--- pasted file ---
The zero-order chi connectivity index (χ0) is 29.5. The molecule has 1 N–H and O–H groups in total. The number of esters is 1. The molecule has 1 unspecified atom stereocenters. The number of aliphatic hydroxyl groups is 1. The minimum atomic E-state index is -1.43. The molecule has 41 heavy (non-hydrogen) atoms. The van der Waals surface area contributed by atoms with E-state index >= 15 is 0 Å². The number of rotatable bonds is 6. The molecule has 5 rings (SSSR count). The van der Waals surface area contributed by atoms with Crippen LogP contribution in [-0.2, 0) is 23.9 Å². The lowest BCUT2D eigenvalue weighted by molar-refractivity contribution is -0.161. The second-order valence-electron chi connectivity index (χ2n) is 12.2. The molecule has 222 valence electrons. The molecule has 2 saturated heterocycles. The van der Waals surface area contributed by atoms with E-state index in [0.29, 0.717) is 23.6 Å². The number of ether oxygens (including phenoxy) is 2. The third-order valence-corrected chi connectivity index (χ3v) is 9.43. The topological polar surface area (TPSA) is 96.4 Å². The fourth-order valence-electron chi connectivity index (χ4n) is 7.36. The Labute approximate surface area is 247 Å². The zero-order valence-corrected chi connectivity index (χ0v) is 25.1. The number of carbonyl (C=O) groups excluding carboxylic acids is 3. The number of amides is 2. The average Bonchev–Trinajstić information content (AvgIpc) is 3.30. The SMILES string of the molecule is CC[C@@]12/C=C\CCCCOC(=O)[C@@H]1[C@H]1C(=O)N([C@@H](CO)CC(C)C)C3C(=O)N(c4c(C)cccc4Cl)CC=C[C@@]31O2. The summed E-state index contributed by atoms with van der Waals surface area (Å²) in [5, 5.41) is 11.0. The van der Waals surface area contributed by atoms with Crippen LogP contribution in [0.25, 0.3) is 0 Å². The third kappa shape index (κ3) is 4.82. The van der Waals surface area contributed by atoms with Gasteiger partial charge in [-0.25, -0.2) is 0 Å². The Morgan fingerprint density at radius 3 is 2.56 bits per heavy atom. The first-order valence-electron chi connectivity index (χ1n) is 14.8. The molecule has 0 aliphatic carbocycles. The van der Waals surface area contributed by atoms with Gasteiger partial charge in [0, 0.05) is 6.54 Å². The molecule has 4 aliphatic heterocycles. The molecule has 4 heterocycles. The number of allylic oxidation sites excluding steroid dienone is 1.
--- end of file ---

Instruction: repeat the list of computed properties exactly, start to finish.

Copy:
The zero-order chi connectivity index (χ0) is 29.5. The molecule has 1 N–H and O–H groups in total. The number of esters is 1. The molecule has 1 unspecified atom stereocenters. The number of aliphatic hydroxyl groups is 1. The minimum atomic E-state index is -1.43. The molecule has 41 heavy (non-hydrogen) atoms. The van der Waals surface area contributed by atoms with E-state index >= 15 is 0 Å². The number of rotatable bonds is 6. The molecule has 5 rings (SSSR count). The van der Waals surface area contributed by atoms with Crippen LogP contribution in [-0.2, 0) is 23.9 Å². The lowest BCUT2D eigenvalue weighted by molar-refractivity contribution is -0.161. The second-order valence-electron chi connectivity index (χ2n) is 12.2. The molecule has 222 valence electrons. The molecule has 2 saturated heterocycles. The van der Waals surface area contributed by atoms with E-state index in [0.29, 0.717) is 23.6 Å². The number of ether oxygens (including phenoxy) is 2. The third-order valence-corrected chi connectivity index (χ3v) is 9.43. The topological polar surface area (TPSA) is 96.4 Å². The fourth-order valence-electron chi connectivity index (χ4n) is 7.36. The Labute approximate surface area is 247 Å². The zero-order valence-corrected chi connectivity index (χ0v) is 25.1. The number of carbonyl (C=O) groups excluding carboxylic acids is 3. The number of amides is 2. The average Bonchev–Trinajstić information content (AvgIpc) is 3.30. The SMILES string of the molecule is CC[C@@]12/C=C\CCCCOC(=O)[C@@H]1[C@H]1C(=O)N([C@@H](CO)CC(C)C)C3C(=O)N(c4c(C)cccc4Cl)CC=C[C@@]31O2. The summed E-state index contributed by atoms with van der Waals surface area (Å²) in [5, 5.41) is 11.0. The van der Waals surface area contributed by atoms with Crippen LogP contribution in [0.25, 0.3) is 0 Å². The third kappa shape index (κ3) is 4.82. The van der Waals surface area contributed by atoms with Gasteiger partial charge in [-0.25, -0.2) is 0 Å². The Morgan fingerprint density at radius 3 is 2.56 bits per heavy atom. The first-order valence-electron chi connectivity index (χ1n) is 14.8. The molecule has 0 aliphatic carbocycles. The van der Waals surface area contributed by atoms with Gasteiger partial charge in [0, 0.05) is 6.54 Å². The molecule has 4 aliphatic heterocycles. The molecule has 4 heterocycles. The number of allylic oxidation sites excluding steroid dienone is 1.